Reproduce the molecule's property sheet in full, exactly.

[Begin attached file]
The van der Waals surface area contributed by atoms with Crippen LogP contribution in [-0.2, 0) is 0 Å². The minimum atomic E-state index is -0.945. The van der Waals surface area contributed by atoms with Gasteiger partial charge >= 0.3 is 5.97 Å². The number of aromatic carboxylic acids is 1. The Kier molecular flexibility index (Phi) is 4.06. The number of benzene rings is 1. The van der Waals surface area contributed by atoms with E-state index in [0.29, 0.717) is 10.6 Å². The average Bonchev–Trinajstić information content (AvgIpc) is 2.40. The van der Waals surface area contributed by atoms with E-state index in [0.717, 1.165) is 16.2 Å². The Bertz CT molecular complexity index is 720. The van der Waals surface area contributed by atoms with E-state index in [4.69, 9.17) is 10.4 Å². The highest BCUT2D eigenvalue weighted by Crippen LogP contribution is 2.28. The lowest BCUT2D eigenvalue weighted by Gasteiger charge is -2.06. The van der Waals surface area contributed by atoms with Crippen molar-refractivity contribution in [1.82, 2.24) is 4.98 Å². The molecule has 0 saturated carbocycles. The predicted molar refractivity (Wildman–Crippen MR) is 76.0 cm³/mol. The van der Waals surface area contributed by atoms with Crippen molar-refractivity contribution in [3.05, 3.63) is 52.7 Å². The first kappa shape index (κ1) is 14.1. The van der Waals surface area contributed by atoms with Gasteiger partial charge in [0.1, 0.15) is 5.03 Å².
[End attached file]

The van der Waals surface area contributed by atoms with Crippen LogP contribution in [-0.2, 0) is 0 Å². The minimum atomic E-state index is -0.945. The van der Waals surface area contributed by atoms with Gasteiger partial charge >= 0.3 is 5.97 Å². The number of aromatic carboxylic acids is 1. The Kier molecular flexibility index (Phi) is 4.06. The number of benzene rings is 1. The van der Waals surface area contributed by atoms with E-state index in [0.29, 0.717) is 10.6 Å². The average Bonchev–Trinajstić information content (AvgIpc) is 2.40. The van der Waals surface area contributed by atoms with E-state index in [0.717, 1.165) is 16.2 Å². The Bertz CT molecular complexity index is 720. The van der Waals surface area contributed by atoms with E-state index in [4.69, 9.17) is 10.4 Å². The highest BCUT2D eigenvalue weighted by Crippen LogP contribution is 2.28. The lowest BCUT2D eigenvalue weighted by Gasteiger charge is -2.06. The van der Waals surface area contributed by atoms with Crippen molar-refractivity contribution in [1.82, 2.24) is 4.98 Å². The molecule has 0 saturated carbocycles. The predicted molar refractivity (Wildman–Crippen MR) is 76.0 cm³/mol. The van der Waals surface area contributed by atoms with Crippen molar-refractivity contribution in [3.05, 3.63) is 52.7 Å². The first kappa shape index (κ1) is 14.1. The van der Waals surface area contributed by atoms with Gasteiger partial charge in [0.1, 0.15) is 5.03 Å².